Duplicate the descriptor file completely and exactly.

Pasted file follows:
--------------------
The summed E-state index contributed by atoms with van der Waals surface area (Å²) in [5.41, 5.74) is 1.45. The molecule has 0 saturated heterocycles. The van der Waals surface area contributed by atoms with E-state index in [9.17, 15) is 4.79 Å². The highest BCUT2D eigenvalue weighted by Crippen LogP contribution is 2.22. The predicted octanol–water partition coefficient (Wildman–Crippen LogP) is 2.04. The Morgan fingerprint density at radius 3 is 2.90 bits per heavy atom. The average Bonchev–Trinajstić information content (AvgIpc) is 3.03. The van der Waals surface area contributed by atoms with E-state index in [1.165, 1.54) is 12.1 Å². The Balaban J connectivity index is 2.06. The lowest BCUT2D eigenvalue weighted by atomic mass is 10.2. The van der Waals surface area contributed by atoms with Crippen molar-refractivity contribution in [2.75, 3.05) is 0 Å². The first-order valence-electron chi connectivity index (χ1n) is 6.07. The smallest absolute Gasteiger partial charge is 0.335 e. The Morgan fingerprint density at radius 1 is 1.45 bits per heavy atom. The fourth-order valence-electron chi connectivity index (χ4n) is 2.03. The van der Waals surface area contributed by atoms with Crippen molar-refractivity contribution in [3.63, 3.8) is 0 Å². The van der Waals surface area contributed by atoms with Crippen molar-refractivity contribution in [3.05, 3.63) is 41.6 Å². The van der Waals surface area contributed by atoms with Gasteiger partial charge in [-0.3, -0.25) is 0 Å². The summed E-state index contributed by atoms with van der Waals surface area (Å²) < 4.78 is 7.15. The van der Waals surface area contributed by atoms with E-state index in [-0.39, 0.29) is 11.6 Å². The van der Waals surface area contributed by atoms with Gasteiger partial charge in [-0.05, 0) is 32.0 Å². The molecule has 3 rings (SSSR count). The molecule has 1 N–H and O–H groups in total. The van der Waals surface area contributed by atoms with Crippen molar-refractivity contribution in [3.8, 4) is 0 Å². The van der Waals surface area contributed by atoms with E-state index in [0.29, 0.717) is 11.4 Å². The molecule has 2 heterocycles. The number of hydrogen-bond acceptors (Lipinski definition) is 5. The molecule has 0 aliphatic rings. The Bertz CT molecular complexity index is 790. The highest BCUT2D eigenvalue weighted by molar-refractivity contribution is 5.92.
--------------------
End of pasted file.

The summed E-state index contributed by atoms with van der Waals surface area (Å²) in [5.41, 5.74) is 1.45. The molecule has 0 saturated heterocycles. The van der Waals surface area contributed by atoms with E-state index in [9.17, 15) is 4.79 Å². The highest BCUT2D eigenvalue weighted by Crippen LogP contribution is 2.22. The predicted octanol–water partition coefficient (Wildman–Crippen LogP) is 2.04. The Morgan fingerprint density at radius 3 is 2.90 bits per heavy atom. The average Bonchev–Trinajstić information content (AvgIpc) is 3.03. The van der Waals surface area contributed by atoms with E-state index in [1.165, 1.54) is 12.1 Å². The Balaban J connectivity index is 2.06. The lowest BCUT2D eigenvalue weighted by atomic mass is 10.2. The van der Waals surface area contributed by atoms with Crippen molar-refractivity contribution in [2.75, 3.05) is 0 Å². The first-order valence-electron chi connectivity index (χ1n) is 6.07. The smallest absolute Gasteiger partial charge is 0.335 e. The Morgan fingerprint density at radius 1 is 1.45 bits per heavy atom. The fourth-order valence-electron chi connectivity index (χ4n) is 2.03. The van der Waals surface area contributed by atoms with Crippen molar-refractivity contribution in [3.63, 3.8) is 0 Å². The van der Waals surface area contributed by atoms with Crippen molar-refractivity contribution in [3.05, 3.63) is 41.6 Å². The van der Waals surface area contributed by atoms with Gasteiger partial charge in [-0.3, -0.25) is 0 Å². The summed E-state index contributed by atoms with van der Waals surface area (Å²) < 4.78 is 7.15. The van der Waals surface area contributed by atoms with E-state index in [-0.39, 0.29) is 11.6 Å². The van der Waals surface area contributed by atoms with Gasteiger partial charge in [-0.05, 0) is 32.0 Å². The molecule has 3 rings (SSSR count). The molecule has 1 N–H and O–H groups in total. The van der Waals surface area contributed by atoms with Crippen molar-refractivity contribution in [3.8, 4) is 0 Å². The van der Waals surface area contributed by atoms with E-state index in [0.29, 0.717) is 11.4 Å². The molecule has 2 heterocycles. The number of hydrogen-bond acceptors (Lipinski definition) is 5. The molecule has 0 aliphatic rings. The Bertz CT molecular complexity index is 790. The highest BCUT2D eigenvalue weighted by molar-refractivity contribution is 5.92.